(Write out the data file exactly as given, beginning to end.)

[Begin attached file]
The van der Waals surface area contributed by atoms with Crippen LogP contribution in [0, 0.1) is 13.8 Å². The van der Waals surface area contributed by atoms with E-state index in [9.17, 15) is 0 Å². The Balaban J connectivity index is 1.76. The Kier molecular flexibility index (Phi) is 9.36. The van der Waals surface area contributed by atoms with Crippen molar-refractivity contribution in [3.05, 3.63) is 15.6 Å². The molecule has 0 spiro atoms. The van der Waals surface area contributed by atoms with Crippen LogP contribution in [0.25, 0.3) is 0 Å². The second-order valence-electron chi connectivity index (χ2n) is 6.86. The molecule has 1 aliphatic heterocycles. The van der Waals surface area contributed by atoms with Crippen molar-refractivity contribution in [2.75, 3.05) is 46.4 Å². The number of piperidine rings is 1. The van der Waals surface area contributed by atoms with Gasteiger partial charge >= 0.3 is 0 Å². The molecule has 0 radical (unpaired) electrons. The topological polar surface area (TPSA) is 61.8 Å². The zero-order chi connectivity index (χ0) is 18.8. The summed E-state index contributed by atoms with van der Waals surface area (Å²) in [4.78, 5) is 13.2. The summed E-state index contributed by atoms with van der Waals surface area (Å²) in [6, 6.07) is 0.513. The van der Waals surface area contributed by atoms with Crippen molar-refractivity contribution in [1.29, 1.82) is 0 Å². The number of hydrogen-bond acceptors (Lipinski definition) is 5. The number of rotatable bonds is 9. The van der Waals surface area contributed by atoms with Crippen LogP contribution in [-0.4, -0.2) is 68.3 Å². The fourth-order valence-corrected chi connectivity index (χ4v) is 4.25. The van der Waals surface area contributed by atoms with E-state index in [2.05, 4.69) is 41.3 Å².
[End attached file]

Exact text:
The van der Waals surface area contributed by atoms with Crippen LogP contribution in [0, 0.1) is 13.8 Å². The van der Waals surface area contributed by atoms with E-state index in [9.17, 15) is 0 Å². The Balaban J connectivity index is 1.76. The Kier molecular flexibility index (Phi) is 9.36. The van der Waals surface area contributed by atoms with Crippen molar-refractivity contribution in [3.05, 3.63) is 15.6 Å². The molecule has 0 spiro atoms. The van der Waals surface area contributed by atoms with Crippen LogP contribution in [0.25, 0.3) is 0 Å². The second-order valence-electron chi connectivity index (χ2n) is 6.86. The molecule has 1 aliphatic heterocycles. The van der Waals surface area contributed by atoms with Crippen molar-refractivity contribution in [2.75, 3.05) is 46.4 Å². The number of piperidine rings is 1. The van der Waals surface area contributed by atoms with Gasteiger partial charge >= 0.3 is 0 Å². The molecule has 0 radical (unpaired) electrons. The topological polar surface area (TPSA) is 61.8 Å². The zero-order chi connectivity index (χ0) is 18.8. The summed E-state index contributed by atoms with van der Waals surface area (Å²) in [4.78, 5) is 13.2. The summed E-state index contributed by atoms with van der Waals surface area (Å²) in [6, 6.07) is 0.513. The van der Waals surface area contributed by atoms with Crippen molar-refractivity contribution in [1.29, 1.82) is 0 Å². The number of hydrogen-bond acceptors (Lipinski definition) is 5. The number of rotatable bonds is 9. The van der Waals surface area contributed by atoms with Crippen LogP contribution in [-0.4, -0.2) is 68.3 Å². The fourth-order valence-corrected chi connectivity index (χ4v) is 4.25. The van der Waals surface area contributed by atoms with E-state index in [2.05, 4.69) is 41.3 Å².